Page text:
Chicken Potpie

Fall 2004, The EatingWell Diabetes Cookbook (2005)

Your rating: None Average: 3.8 (236 votes)

This chicken potpie is studded with peas, mushrooms, carrots and onions and topped with tender whole-wheat biscuits. The savory sauce gets a rich taste from reduced-fat sour cream, but with less fat and calories. And it ends up just as delicious and comforting as you expect.

"This sounds like a great recipe, but I would not use canola oil as it is just a cheap commerically produced oil that isn't healhy, just cheap. It is being touted as being healthy but that is not true at all. Olive oil and sunflower oils...
Chicken Potpie

21 Reviews for Chicken Potpie

Really yummy take on Potpie

My family loves a good pot pie, and this is one. I used olive oil because that's what I had on hand.
I used a regular onion, and chopped the baby carrots. I also completely forgot the sour cream and it was still delicious.
While it takes a bit of time to make, it's worth it and not at all difficult.

Delicious, easy to make, loved the biscuit topping
Awesome, with modification

My family loves this recipe. There were a few changes I made, based on my own preferences. I used chopped onion instead of pearl onions. I also cut the carrots and celery into pieces. I did not use whole carrots and I did not use mushrooms. Potpie does not have mushrooms in my world. I also added thyme and parsley to the chicken mixture as i felt it needed more spices.


being a cardiac patient, I know the reader is wrong about canola oil. The cardiac nurse told me to use canola oil as it IS SAFER than vegetable oil.

Comments (1)


Anonymous wrote 31 weeks 2 days ago

I am a nutrition and

I am a nutrition and dietetics graduate student, with a bachelor's degree in Biochemistry. FYI canola oil IS a type of vegetale oil. And yes it is perfectly healthy beased on current science. Currently the consensus is that saturated fat is unhealthy, mono- and poly- unsaturated fats are generally healthy. Canola oil has a good fatty acid profile, with about 63% monounsaturated, 21% linolenic (omega-6 polyunsaturated), and 9% alpha-linolenic (or omega-3 polyunstaurated), and only 7% saturated fatty acids. This healthy fatty acid profile makes it a good choice for healthy recipes.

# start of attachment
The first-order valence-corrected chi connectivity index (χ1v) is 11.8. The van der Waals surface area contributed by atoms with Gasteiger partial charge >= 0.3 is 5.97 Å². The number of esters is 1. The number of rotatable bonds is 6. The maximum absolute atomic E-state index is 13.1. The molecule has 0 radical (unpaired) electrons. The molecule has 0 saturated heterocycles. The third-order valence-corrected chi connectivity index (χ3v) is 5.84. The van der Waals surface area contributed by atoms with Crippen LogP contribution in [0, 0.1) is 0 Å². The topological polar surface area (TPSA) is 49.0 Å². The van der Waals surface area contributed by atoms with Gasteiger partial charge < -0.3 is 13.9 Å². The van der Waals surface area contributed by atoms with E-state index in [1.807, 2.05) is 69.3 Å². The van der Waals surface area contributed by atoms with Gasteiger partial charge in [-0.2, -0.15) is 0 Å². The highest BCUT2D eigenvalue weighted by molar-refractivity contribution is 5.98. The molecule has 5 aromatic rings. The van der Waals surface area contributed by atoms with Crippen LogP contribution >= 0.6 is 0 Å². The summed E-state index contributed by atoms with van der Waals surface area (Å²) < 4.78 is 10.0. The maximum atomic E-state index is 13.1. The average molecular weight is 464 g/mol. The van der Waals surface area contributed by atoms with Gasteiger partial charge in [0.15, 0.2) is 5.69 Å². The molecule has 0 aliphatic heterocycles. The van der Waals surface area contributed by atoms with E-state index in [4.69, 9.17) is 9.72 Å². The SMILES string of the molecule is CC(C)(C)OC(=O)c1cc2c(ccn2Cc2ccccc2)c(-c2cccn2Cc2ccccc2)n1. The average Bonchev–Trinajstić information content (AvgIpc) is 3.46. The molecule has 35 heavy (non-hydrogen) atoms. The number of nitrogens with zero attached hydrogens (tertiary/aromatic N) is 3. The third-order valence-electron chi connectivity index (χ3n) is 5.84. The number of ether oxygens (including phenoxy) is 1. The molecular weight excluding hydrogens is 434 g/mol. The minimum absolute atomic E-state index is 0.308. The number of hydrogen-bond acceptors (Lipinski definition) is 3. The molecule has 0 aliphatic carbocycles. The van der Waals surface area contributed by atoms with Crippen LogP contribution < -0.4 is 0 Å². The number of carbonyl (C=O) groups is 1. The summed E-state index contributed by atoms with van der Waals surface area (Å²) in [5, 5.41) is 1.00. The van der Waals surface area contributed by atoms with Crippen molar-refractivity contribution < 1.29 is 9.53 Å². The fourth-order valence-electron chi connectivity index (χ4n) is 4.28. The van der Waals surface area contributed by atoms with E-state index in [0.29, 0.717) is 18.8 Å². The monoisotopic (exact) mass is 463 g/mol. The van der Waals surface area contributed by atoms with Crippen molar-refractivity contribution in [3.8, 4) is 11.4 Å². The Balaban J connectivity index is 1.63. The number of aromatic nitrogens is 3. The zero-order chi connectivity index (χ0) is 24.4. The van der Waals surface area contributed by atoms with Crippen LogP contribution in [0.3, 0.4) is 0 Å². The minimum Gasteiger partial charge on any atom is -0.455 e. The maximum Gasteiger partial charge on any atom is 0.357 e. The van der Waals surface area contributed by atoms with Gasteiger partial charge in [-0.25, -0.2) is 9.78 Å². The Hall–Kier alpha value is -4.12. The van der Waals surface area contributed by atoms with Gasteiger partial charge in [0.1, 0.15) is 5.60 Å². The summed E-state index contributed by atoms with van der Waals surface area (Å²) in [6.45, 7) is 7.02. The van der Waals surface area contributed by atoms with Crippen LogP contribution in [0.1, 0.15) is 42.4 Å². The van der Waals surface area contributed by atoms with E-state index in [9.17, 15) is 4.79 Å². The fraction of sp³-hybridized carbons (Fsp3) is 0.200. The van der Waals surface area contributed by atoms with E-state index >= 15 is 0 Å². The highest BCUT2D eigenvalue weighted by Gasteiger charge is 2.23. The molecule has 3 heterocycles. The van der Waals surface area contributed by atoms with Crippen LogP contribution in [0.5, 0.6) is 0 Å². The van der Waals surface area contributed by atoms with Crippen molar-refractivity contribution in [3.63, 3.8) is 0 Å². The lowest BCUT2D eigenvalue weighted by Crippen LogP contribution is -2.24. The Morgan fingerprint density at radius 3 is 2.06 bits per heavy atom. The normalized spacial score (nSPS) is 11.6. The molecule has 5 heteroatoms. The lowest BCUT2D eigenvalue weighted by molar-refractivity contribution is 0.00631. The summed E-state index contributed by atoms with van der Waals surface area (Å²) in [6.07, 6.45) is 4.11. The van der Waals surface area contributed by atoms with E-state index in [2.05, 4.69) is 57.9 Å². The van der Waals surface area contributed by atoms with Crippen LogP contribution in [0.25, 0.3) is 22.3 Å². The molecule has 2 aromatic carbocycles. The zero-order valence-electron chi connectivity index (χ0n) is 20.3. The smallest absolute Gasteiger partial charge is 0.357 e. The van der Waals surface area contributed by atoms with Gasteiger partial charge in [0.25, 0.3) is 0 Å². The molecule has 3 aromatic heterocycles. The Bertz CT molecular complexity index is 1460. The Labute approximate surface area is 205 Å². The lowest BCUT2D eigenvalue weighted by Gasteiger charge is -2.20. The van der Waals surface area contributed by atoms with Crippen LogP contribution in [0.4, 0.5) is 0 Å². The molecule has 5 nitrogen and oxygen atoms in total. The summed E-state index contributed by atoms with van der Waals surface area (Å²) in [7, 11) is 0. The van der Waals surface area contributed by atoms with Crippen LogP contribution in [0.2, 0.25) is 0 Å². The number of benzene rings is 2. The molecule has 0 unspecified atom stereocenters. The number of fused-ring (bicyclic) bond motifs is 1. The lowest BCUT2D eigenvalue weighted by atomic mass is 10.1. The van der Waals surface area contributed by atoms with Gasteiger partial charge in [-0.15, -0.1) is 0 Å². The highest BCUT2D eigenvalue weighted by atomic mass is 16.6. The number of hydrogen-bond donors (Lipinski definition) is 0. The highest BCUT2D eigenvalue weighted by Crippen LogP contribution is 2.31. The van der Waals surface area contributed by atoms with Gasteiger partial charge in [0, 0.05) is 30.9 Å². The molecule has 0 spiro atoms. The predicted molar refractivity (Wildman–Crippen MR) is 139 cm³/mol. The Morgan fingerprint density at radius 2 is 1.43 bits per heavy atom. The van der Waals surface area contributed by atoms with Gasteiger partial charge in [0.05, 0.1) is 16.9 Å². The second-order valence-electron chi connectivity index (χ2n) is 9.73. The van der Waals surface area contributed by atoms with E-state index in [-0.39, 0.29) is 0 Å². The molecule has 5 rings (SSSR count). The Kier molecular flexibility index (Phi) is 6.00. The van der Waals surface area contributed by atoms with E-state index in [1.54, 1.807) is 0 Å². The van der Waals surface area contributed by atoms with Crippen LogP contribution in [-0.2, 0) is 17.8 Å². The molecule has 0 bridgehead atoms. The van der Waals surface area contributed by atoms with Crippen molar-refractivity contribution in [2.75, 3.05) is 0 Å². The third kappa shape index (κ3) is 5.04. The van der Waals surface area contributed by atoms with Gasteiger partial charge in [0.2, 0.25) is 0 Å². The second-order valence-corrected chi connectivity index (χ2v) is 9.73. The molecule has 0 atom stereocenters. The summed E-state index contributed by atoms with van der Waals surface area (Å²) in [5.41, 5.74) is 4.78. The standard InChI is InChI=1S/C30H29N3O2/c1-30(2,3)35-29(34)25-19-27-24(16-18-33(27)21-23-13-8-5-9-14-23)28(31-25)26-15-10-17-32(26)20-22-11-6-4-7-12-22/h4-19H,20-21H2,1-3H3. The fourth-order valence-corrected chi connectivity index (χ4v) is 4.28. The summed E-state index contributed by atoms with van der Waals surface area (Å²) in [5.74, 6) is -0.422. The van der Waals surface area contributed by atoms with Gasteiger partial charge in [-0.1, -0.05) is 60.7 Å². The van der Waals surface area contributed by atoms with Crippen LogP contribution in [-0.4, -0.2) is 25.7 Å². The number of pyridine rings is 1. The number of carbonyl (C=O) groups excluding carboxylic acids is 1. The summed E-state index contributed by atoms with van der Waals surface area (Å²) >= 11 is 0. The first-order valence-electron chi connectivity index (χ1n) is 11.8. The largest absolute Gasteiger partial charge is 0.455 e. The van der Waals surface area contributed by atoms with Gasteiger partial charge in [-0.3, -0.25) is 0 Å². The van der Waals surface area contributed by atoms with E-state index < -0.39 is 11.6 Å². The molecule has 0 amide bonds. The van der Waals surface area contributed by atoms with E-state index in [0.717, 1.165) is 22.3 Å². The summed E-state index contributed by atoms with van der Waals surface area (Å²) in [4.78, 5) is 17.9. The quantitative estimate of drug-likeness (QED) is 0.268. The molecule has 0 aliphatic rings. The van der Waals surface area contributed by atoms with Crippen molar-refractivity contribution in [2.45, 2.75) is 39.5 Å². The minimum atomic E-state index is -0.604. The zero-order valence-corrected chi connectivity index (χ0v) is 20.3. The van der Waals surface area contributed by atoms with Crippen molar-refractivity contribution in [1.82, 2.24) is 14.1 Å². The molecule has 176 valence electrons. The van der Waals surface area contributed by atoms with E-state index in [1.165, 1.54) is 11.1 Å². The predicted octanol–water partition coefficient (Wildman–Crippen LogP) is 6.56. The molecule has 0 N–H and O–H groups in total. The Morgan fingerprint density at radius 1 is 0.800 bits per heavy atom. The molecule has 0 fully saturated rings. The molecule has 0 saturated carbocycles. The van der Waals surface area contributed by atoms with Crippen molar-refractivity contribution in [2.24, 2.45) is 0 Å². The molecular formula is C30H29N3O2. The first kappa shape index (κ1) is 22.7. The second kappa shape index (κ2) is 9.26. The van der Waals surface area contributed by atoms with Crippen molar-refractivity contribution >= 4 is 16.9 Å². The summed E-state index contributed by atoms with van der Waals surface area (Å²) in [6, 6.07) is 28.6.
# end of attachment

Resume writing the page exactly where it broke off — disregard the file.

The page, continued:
Everyone Loved This

I am trying to cook more out of this site and it is paying off. This was definately a winner with my picky husband. I didn't have cooked chicken so I poached mine in the 2 cups of broth and it added more chicken flavor. Used lots of thyme and marjoram in the base like others suggested. I also used Bisquick Healthy recipe mix for the topping (with thyme) and it was fantastic. Can't wait to try it again with a curry twist.

Pretty Good, but room for improvement

My family really enjoyed this but there were a few modifications I was "forced" to do. First off, whole wheat pastry was no where to be found so not the healthiest but I did a can off buttery flaked biscuits. Then, no herbs? 1/2 tsp dried marjoram is the secret! Being southern, of COURSE I have done chicken pot pie! I found marjoram is my go to herb for any and every chicken pot pie. I substituted the onion for chopped yellow onion, and baby carrots for 2 peeled and diced whole carrots. Then last but not least, the sauce was a tad on the runny side so I did 2Tbls Corn starch to 2Tbls Water, whisked and added in. That's it!!!! all around great dish!

No Dairy!

Fields marked with * are required

Rate This*

Review Title

Tip: Use adjectives to help get your point across.


Tip: Use commas to separate pros and cons.


Tip: Use commas to separate pros and cons.


Tip: Pretend you're on the debate team and make your point.

Attach a photo

Photo Caption

If you attach a photo, please enter a caption to go with it.

Would you recommend this recipe?

Get a full year of EatingWell magazine.
World Wide Web Health Award Winner Web Award Winner World Wide Web Health Award Winner Interactive Media Award Winner